Authors Herbert Howell & James Baker were at the Indian Pueblo Cultural Center on March 7th, 2015 signing copies of their new book. We have a limited number of signed copies still available.
Baseball began in the New Mexico pueblos before 1900. The game was learned by watching soldiers and settlers and by playing in the Indian schools throughout the country. The first competition was with Albuquerque teams, mining teams, other pueblo teams, and the state penitentiary. Today, the game has evolved into a family and tribal tradition. The games are played on barren fields with enthusiastic spectator support. The players objective is to win that game, with little thought of individual achievement; they are playing for family and tribe.
- Author: James D. Baker, Herbert Howell, Marie A. Cordero
- Paperback: 128 pages
- Publisher: Arcadia Publishing (February 23, 2015)
- ISBN-10: 1467132802
- Product Dimensions: 6.5 x 0.3 x 9.2 inches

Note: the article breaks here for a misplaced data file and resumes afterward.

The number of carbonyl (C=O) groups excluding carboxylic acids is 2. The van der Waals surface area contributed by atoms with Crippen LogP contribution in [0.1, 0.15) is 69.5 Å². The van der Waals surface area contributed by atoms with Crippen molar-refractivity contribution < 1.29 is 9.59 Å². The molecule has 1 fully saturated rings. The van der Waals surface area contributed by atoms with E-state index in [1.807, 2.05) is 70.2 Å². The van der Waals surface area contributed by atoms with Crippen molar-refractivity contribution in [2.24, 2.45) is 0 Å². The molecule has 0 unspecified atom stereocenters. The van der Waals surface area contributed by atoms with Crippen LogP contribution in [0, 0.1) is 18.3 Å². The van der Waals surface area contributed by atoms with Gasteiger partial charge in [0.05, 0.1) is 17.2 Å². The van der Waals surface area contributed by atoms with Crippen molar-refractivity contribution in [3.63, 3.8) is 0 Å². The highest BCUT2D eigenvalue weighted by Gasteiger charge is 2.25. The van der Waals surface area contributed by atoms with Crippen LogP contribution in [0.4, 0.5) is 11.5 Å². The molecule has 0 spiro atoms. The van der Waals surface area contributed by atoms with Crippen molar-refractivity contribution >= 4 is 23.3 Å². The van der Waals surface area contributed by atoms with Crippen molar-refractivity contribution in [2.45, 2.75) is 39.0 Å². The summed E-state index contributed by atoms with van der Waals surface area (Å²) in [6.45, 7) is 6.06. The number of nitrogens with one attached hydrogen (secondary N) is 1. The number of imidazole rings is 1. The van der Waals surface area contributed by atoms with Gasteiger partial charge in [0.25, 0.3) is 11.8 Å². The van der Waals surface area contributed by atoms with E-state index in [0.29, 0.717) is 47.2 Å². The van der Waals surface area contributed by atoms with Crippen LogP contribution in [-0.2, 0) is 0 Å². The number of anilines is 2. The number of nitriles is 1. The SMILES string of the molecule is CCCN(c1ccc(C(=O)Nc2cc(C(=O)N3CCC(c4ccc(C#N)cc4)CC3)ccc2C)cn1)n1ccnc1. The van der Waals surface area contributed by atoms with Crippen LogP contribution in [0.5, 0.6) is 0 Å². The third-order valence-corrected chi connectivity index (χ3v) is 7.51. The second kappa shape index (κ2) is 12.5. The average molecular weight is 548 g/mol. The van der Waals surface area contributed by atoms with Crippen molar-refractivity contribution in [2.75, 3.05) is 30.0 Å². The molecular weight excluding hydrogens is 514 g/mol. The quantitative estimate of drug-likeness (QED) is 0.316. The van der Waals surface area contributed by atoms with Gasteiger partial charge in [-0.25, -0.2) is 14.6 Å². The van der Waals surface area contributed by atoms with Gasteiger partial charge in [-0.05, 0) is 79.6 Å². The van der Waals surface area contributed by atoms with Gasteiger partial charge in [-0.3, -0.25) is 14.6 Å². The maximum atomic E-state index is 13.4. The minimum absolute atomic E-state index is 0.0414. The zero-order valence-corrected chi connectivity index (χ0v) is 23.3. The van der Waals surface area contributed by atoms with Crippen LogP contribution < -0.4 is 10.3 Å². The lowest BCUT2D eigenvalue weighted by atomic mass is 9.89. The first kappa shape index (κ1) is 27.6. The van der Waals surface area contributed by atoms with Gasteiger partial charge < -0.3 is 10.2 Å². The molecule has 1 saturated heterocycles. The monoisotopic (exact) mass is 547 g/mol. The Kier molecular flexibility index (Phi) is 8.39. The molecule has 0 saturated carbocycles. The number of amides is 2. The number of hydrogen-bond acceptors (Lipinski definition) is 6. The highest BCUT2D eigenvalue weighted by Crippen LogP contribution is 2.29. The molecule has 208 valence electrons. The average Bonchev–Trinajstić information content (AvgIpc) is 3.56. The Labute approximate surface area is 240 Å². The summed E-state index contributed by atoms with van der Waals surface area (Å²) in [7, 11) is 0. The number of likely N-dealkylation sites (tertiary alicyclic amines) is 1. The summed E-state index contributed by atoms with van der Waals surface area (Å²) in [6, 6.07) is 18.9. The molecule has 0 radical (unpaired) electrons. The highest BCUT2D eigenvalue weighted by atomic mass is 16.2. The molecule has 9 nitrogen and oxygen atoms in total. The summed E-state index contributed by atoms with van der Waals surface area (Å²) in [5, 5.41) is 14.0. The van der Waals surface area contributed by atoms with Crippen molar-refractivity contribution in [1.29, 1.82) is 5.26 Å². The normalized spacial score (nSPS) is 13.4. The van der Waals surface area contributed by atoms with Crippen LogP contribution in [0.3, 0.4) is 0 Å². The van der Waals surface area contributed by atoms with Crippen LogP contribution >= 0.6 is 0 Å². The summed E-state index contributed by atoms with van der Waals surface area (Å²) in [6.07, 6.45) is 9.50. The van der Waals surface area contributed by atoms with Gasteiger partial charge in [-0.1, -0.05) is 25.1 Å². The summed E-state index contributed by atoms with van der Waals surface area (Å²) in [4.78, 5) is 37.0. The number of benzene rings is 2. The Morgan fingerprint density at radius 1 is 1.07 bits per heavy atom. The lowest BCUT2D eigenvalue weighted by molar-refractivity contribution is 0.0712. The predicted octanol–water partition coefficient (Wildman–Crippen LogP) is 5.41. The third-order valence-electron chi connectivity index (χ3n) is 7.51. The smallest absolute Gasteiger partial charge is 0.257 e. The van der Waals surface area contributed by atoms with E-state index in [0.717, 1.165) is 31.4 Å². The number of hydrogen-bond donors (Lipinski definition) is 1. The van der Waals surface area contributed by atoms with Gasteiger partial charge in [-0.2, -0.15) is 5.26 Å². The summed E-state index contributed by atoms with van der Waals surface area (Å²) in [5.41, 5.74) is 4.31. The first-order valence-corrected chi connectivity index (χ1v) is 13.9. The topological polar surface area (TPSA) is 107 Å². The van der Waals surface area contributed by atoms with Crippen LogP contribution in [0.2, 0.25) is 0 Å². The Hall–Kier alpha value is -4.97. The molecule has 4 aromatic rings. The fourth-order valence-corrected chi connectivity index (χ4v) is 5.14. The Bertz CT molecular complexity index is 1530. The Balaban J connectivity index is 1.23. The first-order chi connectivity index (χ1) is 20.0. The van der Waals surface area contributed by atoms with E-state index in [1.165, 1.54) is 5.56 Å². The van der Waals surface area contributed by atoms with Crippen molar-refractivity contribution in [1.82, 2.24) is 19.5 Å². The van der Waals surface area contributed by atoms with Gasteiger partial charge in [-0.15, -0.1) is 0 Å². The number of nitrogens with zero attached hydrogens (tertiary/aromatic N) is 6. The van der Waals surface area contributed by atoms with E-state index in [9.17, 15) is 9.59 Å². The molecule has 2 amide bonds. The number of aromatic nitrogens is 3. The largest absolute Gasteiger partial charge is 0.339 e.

James D. Baker has a PhD in mathematics but specializes in telling stories with media. He has over 30 years of experience in industrial research and executive management in integrated media. Herbert Howell is a retired rugby coach and baseball umpire. He has umpired for 17 years in the pueblo leagues. He holds two masters degrees from the University of New Mexico, one of which is based on ethnographic research involving baseball in the pueblos. Marie A. Cordero is a Cochiti Pueblo native and has been involved in baseball her entire life. Her baseball family history now spans five generations.
Native American baseball began in New Mexico. Navajos imprisoned at Bosque Redondo in the mid-1860s witnessed soldiers playing the game. In New Mexico’s Pueblos, baseball has been played since at least 1900, and "New Mexico’s Pueblo Baseball League" is the first book to document the history of Pueblo baseball from its origins to the present. In New Mexico’s Pueblos, baseball is seen as more than just a sport. It is a longstanding tribal tradition that brings together families and communities. A dynamic family spirit defines the game, with players competing for family and tribe rather than individual recognition. The new book explores the origin, history and living legacy of the game in New Mexico’s Pueblos through a powerful collection of photographs and text.
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